Canadian Mining Journal ranks the Twin Metals mine in top copper mining projects for 2022

Anti-mining groups in Minnesota like to pretend that our state’s deposits of copper, nickel, cobalt, platinum, and palladium are globally insignificant, so they can argue that we don’t need to mine here. A recent Top Ten list from the Canadian Mining Journal begs to disagree.

The Mining Journal writes:

Copper, often called the bellwether metal as a barometer of global economic health, is a metal vital to the green energy transition. Demand has been growing for the red metal, and energy and metals researcher Wood Mackenzie expects end-use copper demand from passenger EVs to jump to around 2.9 million tonnes over the next decade from about 600,000 tonnes in 2021.

For a snapshot of the copper supply chain of tomorrow, MINING.COM and sister company Miningintelligence compiled a list of the top 10 largest undeveloped copper projects and ranked them according to copper resources in the measured and indicated and inferred categories.

Based on our criteria, we excluded Udokan Copper’s Udokan in Russia, Zijing’s Timok in Serbia and Anglo American’s Quellaveco in Peru, which have moved into the construction and commissioning phases.

The Twin Metals project ranks number 9 on the list of the top 10 largest undeveloped copper projects:

Angofagasta’s beleaguered Twin metals project in Minnesota rounds out the top ten with 12.96 mt of copper. The company has asked US officials to reconsider a proposed 20-year ban on mining in Minnesota’s Boundary Waters region, a plan announced last fall that would block Twin Metals altogether.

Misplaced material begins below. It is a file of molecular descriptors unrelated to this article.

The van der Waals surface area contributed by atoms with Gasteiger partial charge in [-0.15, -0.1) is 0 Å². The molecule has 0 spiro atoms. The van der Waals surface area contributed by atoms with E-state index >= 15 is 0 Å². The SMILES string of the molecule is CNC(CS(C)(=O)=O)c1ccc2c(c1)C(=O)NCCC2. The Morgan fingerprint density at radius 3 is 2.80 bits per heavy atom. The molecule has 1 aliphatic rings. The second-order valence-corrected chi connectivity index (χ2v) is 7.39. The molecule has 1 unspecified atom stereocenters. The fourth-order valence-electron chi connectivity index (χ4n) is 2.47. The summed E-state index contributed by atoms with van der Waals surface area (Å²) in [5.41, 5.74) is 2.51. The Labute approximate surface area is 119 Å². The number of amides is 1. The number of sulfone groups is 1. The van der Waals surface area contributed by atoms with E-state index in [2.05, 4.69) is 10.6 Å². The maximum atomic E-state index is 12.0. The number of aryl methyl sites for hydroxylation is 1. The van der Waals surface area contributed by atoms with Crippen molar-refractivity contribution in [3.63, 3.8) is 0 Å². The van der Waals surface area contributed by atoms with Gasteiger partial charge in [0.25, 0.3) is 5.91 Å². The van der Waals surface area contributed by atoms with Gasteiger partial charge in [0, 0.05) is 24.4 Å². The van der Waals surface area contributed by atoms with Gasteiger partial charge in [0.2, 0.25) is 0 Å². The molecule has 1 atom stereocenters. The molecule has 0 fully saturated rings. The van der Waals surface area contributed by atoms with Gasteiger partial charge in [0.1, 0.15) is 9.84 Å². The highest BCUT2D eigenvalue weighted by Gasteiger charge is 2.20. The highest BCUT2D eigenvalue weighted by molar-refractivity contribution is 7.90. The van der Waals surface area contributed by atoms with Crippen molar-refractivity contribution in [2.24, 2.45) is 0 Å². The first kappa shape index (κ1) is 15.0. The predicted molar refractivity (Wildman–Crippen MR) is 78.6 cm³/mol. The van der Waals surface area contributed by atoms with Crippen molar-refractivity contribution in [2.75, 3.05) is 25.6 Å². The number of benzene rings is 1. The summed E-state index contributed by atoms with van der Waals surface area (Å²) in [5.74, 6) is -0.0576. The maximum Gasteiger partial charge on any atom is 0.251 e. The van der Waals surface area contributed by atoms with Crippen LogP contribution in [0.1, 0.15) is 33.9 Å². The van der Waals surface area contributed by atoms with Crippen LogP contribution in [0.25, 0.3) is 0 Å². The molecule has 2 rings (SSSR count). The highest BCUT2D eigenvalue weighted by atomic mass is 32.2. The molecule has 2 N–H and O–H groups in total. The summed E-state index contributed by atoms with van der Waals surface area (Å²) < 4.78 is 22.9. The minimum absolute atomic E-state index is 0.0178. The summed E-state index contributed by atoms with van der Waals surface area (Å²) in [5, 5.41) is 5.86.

While anti-mining groups argue that Minnesota’s copper and nickel resources are “barely a bug on the windshield of the global copper market,” they have no problem arguing for California mandates for electric vehicles in our state, even though Minnesota’s contribution to global greenhouse gases is much smaller than our potential contribution to worldwide copper and nickel supplies.

The critical distinction here is that 14,800 Minnesotans would benefit from mining in our state. At the same time, the California car mandates would force all Minnesotans to pay more to drive while delivering zero measurable environmental return on investment for the families and businesses who will pay more for their next vehicle.

If Minnesota wants to lead on environmental issues, it should show the world how to mine responsibly.